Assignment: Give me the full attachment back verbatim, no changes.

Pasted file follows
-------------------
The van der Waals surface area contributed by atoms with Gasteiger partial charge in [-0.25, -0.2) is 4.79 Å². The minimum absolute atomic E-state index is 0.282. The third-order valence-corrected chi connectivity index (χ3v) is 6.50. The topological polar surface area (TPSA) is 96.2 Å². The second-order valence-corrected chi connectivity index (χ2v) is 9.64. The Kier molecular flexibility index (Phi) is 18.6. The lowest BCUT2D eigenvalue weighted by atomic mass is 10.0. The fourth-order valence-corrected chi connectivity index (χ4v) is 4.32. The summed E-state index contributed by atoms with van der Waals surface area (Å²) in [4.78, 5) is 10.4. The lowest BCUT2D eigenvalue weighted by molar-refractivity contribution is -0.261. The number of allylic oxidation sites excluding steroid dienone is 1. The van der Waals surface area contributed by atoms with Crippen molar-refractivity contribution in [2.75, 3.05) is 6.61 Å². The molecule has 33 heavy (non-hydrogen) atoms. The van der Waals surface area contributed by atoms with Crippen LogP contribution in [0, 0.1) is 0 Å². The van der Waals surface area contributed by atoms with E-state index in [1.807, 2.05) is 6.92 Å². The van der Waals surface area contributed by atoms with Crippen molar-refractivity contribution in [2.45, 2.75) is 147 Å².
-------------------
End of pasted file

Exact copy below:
The van der Waals surface area contributed by atoms with Gasteiger partial charge in [-0.25, -0.2) is 4.79 Å². The minimum absolute atomic E-state index is 0.282. The third-order valence-corrected chi connectivity index (χ3v) is 6.50. The topological polar surface area (TPSA) is 96.2 Å². The second-order valence-corrected chi connectivity index (χ2v) is 9.64. The Kier molecular flexibility index (Phi) is 18.6. The lowest BCUT2D eigenvalue weighted by atomic mass is 10.0. The fourth-order valence-corrected chi connectivity index (χ4v) is 4.32. The summed E-state index contributed by atoms with van der Waals surface area (Å²) in [4.78, 5) is 10.4. The lowest BCUT2D eigenvalue weighted by molar-refractivity contribution is -0.261. The number of allylic oxidation sites excluding steroid dienone is 1. The van der Waals surface area contributed by atoms with Crippen molar-refractivity contribution in [2.75, 3.05) is 6.61 Å². The molecule has 33 heavy (non-hydrogen) atoms. The van der Waals surface area contributed by atoms with Crippen LogP contribution in [0, 0.1) is 0 Å². The van der Waals surface area contributed by atoms with E-state index in [1.807, 2.05) is 6.92 Å². The van der Waals surface area contributed by atoms with Crippen molar-refractivity contribution in [2.45, 2.75) is 147 Å².